We hope that you are enjoying our series of articles and guest articles on Italian tourist attractions, covering the entire country except for its major cities. In a sense we have left the best for last. We will describe what to see in Italy’s great cities neighborhood by neighborhood. You may not realize it, but Florence is divided into 9 districts. And each and every one of these districts boasts its own sightseeing attractions. If you have time, visit them all. In any case, read these articles to help plan your trip to Florence. You may be in for some real surprises.
The Santa Maria Novella district is located in the western part of Florence. But it is really quite central, hosting the railway station of that name. This district owes its name to the Basilica Santa Maria Novella, the most important Gothic church in Tuscany. It was built for the Dominican friars on the site of the 10th-century Dominican oratory of Santa Maria delle Vigne. Make sure to go inside and see the many great artworks including stained glass windows by classic Italian painters. The Cloister, the Chiostro Verde, hosts major beautiful frescoes. Among the many chapels of interest is the Filippo Strozzi Chapel, located on the right side of the main altar. This is where the first tale of Giovanni Boccaccio’s Decamerone started when seven ladies decided to leave town for the countryside and flee the Black Plague. At the southern end of the square Piazza Santa Maria Novella is the Loggia di San Paolo, the entrance to the Ospedale San Paolo dei Convalescenti (Saint Paul’s Convalescent Hospital). Given the fact that you are near the Railway Station you should be careful when visiting this area at night.
Florence boasts many beautiful small streets. Don’t miss Via dei Fossi running from Piazza Santa Maria Novella to Piazza Goloni next to the Arno River. You’ll enjoy the shops. Stop by the Church of Ognissanti (All-Saints Church) first erected in the mid-Thirteenth Century and then reconstructed in baroque style some four hundred years later. Only the bell tower remains from the original edifice. One of the frescoes is entitled The Last Supper, painted by Domenico Ghirlandaio, and said to be known to Da Vinci. You might want to compare Dom’s and Lenny’s versions. This was the church of the Vespucci family and one frescoes is said to depict Amerigo Vespucci as a child.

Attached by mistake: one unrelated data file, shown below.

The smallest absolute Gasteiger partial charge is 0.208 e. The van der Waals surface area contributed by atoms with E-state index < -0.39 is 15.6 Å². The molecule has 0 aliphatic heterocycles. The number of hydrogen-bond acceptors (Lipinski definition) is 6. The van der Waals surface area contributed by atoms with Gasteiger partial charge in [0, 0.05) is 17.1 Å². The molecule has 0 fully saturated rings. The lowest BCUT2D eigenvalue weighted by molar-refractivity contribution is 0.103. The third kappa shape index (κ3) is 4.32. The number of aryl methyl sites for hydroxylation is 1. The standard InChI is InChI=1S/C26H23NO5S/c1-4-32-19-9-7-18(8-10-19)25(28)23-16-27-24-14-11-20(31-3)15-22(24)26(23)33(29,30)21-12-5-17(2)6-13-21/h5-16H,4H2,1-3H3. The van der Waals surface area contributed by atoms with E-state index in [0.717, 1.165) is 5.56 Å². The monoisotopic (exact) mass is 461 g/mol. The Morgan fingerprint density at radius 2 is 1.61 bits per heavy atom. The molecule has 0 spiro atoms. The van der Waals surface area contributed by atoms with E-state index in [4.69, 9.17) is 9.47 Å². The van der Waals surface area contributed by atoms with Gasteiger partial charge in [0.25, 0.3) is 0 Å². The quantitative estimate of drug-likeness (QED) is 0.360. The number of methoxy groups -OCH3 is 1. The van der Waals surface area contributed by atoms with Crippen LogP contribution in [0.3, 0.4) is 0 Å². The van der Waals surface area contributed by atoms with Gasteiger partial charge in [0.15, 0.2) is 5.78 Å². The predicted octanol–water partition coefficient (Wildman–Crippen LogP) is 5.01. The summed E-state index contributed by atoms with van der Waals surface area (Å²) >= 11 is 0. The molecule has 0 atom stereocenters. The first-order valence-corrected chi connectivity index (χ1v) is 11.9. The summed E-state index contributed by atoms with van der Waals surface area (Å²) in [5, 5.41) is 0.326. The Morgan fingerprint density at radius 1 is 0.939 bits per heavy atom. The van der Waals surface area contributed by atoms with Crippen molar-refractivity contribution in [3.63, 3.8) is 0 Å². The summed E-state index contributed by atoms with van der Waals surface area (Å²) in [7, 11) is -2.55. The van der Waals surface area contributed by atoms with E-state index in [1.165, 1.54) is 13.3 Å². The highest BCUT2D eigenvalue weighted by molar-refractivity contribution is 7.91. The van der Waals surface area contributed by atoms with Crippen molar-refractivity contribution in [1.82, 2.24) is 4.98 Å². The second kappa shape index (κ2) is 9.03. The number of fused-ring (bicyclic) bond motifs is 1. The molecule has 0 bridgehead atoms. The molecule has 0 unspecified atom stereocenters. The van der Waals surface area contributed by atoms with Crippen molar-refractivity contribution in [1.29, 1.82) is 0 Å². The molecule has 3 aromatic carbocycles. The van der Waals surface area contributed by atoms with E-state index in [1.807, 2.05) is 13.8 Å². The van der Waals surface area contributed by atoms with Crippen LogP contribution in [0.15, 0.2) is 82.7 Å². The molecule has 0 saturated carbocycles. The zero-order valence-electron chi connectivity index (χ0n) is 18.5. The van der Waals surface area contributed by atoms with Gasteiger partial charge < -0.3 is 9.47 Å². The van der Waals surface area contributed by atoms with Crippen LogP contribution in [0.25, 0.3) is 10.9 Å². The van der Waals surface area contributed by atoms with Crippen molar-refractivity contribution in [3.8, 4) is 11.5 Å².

If you like visiting city gates make sure to stop by the Porta al Prato in the northwest corner of the district, dating back to the late Thirteenth Century. It boasts a fresco of the Madonna with the Child and Saints. Not all Italian churches are Roman Catholic. The century-old (what a newcomer) American Church of Saint James is an Episcopal Church, situated in the historic gardens of the Orti Oricellari. I am told that it hosts multiple community activities, including Alcoholics Anonymous. The Teatro Comunale presents the “Maggio Musicale Fiorentino” music festival from March to June and from September to December.And wherever you go and whatever you do, check out the fine Tuscany or other Italian wines.
Levi Reiss has authored or co-authored ten books on computers and the Internet, but to be honest, he would rather just drink fine Italian or other wine, accompanied by the right foods. He teaches classes in computers at an Ontario French-language community college. Visit his website www.travelitalytravel.com devoted to Italian travel with an accent on fine Italian wine and food. Visit his central wine website www.theworldwidewine.com with weekly reviews of $10 wine and columns devoted to various aspects of wine including wine and food, humor, trivia, organic and kosher wine and lots more.
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